Fixed cells were permeabilized with 0.2% Triton/PBS for 8 min, washed in PBS, blocked with 2% donkey serum/PBS and incubated with primary antibodies against either matrilin-3 or Armet for 1 h. Cells were then washed with PBS, incubated with the secondary antibody (Alexa Fluor 555 or Fluor 488; Invitrogen) and washed in PBS before mounting in Vectashield medium with DAPI (Vector) and imaged.
Co-immunoprecipitation was carried out on HEK-293 cell lysates transfected with matrilin-3 constructs using ANTI-FLAG® M2 affinity gel (Sigma Aldrich, Dorset UK) or on HT1080 cells transfected with COMP constructs using ANTI-GFP sepharose beads (Abcam). Prior to immunoprecipitation, the cells were treated with dithiobis[succinimidyl propionate] to stabilize protein complexes as previously described (30). Cell lysates were prepared by incubation in lysis buffer (50 mm Tris–HCl, pH 7.4, 1% Triton X-100, 150 mm NaCl, 1 mm EDTA). Following removal of the cell monolayer and centrifugation at 13 600g, 500 µg of cell lysate was incubated with ANTI-FLAG® M2 affinity gel or ANTI-GFP sepharose beads as per manufacturer's instructions. The resin was collected and washed three times in tris-buffered saline (50 mm Tris–HCl, pH 7.4, 150 mm NaCl), before proteins were eluted with 0.1 m glycine HCl, pH 3.5 for SDS–PAGE and western blotting.
Total protein pools were excised from each lane of an SDS–PAGE gel (run as described above) before being dehydrated, reduced, alkylated and washed. Samples were then digested with trypsin overnight at 37°C and analysed by LC-MS/MS using a NanoAcquity LC (Waters, Manchester, UK) coupled to a LTQ Velos (Thermo Fisher Scientific, Waltham, MA) mass spectrometer. Peptides were concentrated on a pre-column (20 mm × 180 μm i.d, Waters) and were then separated using a gradient from 99% A (0.1% FA in water) and 1% B (0.1% FA in acetonitrile) to 25% B, in 45 min at 200 nl min-1, using a 75 mm × 250 μm i.d. 1.7 μm BEH C18, analytical column (Waters). Peptides were selected for fragmentation automatically by data-dependent analysis.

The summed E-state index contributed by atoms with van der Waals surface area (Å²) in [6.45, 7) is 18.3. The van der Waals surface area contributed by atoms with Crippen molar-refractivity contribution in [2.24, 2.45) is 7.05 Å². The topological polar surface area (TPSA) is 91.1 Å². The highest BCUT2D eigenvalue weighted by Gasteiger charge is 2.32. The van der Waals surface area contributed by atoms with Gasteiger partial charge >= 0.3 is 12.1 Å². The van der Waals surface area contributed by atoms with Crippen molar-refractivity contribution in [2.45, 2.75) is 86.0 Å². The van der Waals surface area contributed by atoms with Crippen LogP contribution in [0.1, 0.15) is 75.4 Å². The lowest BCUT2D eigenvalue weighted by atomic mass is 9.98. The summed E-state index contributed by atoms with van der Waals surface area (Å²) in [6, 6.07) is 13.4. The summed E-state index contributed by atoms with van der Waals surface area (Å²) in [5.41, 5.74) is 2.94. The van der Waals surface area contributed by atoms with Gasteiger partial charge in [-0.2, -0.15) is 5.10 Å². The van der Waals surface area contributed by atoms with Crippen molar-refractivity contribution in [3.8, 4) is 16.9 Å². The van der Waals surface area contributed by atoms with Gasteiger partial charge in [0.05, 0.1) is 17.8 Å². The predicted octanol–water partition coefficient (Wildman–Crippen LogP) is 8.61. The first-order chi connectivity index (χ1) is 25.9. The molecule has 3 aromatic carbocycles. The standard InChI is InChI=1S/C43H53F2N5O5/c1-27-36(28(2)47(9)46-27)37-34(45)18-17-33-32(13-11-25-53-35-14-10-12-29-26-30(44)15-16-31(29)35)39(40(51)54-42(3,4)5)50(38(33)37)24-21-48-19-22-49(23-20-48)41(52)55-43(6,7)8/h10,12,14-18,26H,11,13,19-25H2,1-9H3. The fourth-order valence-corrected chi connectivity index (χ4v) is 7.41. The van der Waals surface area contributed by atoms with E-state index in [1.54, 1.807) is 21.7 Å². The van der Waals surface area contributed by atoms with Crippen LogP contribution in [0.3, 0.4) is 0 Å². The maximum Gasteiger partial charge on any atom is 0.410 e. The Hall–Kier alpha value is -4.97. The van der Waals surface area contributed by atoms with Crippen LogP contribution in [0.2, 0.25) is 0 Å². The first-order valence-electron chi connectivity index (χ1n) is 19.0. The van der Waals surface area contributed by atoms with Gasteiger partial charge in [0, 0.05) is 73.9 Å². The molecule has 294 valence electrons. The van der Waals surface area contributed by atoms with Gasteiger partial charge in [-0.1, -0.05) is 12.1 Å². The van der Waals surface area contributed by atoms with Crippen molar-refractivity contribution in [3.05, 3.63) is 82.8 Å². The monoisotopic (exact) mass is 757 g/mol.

Data were interrogated using Mascot version 2.2 (Matrix Science, UK) against the UniProt database (version 2011-05) with taxonomy of Homo sapiens selected. Mascot search results were validated using Scaffold version 3.3.1 (Proteome Software, Portland, USA) to assign confidence values to peptide/protein matches, where the peptide/protein confidence values of 0.95 and 0.99 were used. Identified proteins were defined as having a number of matched peptide spectra greater than two, and the unweighted spectral count was used as a measure of quantification. Two biological replicates were used in all experiments.
cDNAs containing the entire coding sequence for Armet and Creld2 were amplified using the PCR. The forward primer included a KpnI site at the 5′ end of the sequence, while the reverse primer included a V5 tag followed by a KDEL sequence, stop codon and a XhoI restriction site to aid sub-cloning and identification. The engineered PCR products were ligated into KpnI–XhoI-digested pcDNA3.1(+) (Invitrogen). In vitro mutagenesis of the N- and C-terminal cysteines in both putative active CXXA sites of Creld2 and Armet was performed by a PCR. For Creld2, these were Cys32 and Cys264 and for Armet Cys33 and Cys154 (Supplementary Material, Figs S5 and S6). Plasmids were linearized with SspI before transfecting into subconfluent HT1080 human fibroblasts with LipofectAMINE 2000 reagent as described previously. Stable cell lines were selected with G418 for 14 days before colonies were isolated and expanded.
HT1080 cells expressing the various forms of Armet-V5, Creld2-V5 (WT, N/C-CXXA, N-CXXA and C-CXXA) and ERp72-V5 (C-CXXA) were grown to confluence under standard conditions and then treated with NEM (25 mm) to preserve mixed disulphides. Cells were lysed in 1% (v/v) Triton X-100, 50 mm Tris–HCl, pH 7.4, 150 mm NaCl, 2 mm ethylenediaminetetraacetic acid and 0.5 mm phenylmethylsulphonyl fluoride and 20 µg cell lysate was separated by SDS–PAGE on 4–12% Bis-Tris gels under either reducing (DTT) or non-reducing conditions. Western blotting was subsequently performed with antibodies specific to the V5 epitope (Invitrogen: 1:5000 dilution).
Conflict of Interest statement. None declared.
This work was supported by the Wellcome Trust (M.D.B. is the recipient of a Wellcome Trust Senior Research Fellowship in Basic Biomedical Science; Grant 084353/Z/07/Z) and was undertaken in the Wellcome Trust Centre for Cell-Matrix Research (Grant 088785/Z/09/Z) and the Biomolecular Analysis Facility of the Faculty of Life Sciences at the University of Manchester. We thank Dr Katarzyna Pirog for sharing her microarray data from the T585M Comp mouse. Funding to pay the Open Access publication charges for this article was provided by the Wellcome Trust.
The ERp72 substrate trapping mutant cell line was kindly provided by Professor Neil Bulleid, Glasgow University.